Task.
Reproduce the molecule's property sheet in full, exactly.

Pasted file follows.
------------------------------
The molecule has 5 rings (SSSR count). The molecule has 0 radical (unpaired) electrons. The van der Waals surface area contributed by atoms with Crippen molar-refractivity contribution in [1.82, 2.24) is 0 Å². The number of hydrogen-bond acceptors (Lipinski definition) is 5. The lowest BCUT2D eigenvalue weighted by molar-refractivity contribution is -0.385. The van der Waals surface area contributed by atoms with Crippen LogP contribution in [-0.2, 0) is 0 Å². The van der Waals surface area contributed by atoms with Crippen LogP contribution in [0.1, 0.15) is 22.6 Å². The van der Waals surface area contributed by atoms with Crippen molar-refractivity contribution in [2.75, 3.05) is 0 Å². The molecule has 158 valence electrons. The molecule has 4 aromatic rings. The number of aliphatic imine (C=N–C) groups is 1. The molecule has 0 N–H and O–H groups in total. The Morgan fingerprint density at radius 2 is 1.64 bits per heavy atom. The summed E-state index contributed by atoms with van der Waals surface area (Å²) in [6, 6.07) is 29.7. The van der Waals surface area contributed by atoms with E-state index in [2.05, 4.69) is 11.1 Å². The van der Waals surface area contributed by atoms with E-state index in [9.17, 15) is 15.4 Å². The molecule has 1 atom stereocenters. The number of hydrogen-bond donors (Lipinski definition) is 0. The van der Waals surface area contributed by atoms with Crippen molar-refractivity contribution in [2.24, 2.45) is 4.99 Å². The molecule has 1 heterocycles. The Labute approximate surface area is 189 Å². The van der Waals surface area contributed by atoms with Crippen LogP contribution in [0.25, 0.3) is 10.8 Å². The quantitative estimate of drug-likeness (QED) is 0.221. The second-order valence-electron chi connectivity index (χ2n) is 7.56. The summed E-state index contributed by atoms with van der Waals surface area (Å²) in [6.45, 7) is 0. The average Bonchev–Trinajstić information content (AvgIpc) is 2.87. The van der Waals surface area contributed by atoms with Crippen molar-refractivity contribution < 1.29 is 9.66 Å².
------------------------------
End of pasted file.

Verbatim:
The molecule has 5 rings (SSSR count). The molecule has 0 radical (unpaired) electrons. The van der Waals surface area contributed by atoms with Crippen molar-refractivity contribution in [1.82, 2.24) is 0 Å². The number of hydrogen-bond acceptors (Lipinski definition) is 5. The lowest BCUT2D eigenvalue weighted by molar-refractivity contribution is -0.385. The van der Waals surface area contributed by atoms with Crippen LogP contribution in [-0.2, 0) is 0 Å². The van der Waals surface area contributed by atoms with Crippen LogP contribution in [0.1, 0.15) is 22.6 Å². The van der Waals surface area contributed by atoms with Crippen molar-refractivity contribution in [2.75, 3.05) is 0 Å². The molecule has 158 valence electrons. The molecule has 4 aromatic rings. The number of aliphatic imine (C=N–C) groups is 1. The molecule has 0 N–H and O–H groups in total. The Morgan fingerprint density at radius 2 is 1.64 bits per heavy atom. The summed E-state index contributed by atoms with van der Waals surface area (Å²) in [6, 6.07) is 29.7. The van der Waals surface area contributed by atoms with E-state index in [2.05, 4.69) is 11.1 Å². The van der Waals surface area contributed by atoms with E-state index in [9.17, 15) is 15.4 Å². The molecule has 1 atom stereocenters. The number of hydrogen-bond donors (Lipinski definition) is 0. The van der Waals surface area contributed by atoms with Crippen molar-refractivity contribution in [2.24, 2.45) is 4.99 Å². The molecule has 1 heterocycles. The Labute approximate surface area is 189 Å². The van der Waals surface area contributed by atoms with Crippen LogP contribution in [0.25, 0.3) is 10.8 Å². The quantitative estimate of drug-likeness (QED) is 0.221. The second-order valence-electron chi connectivity index (χ2n) is 7.56. The summed E-state index contributed by atoms with van der Waals surface area (Å²) in [6.45, 7) is 0. The average Bonchev–Trinajstić information content (AvgIpc) is 2.87. The van der Waals surface area contributed by atoms with Crippen molar-refractivity contribution < 1.29 is 9.66 Å².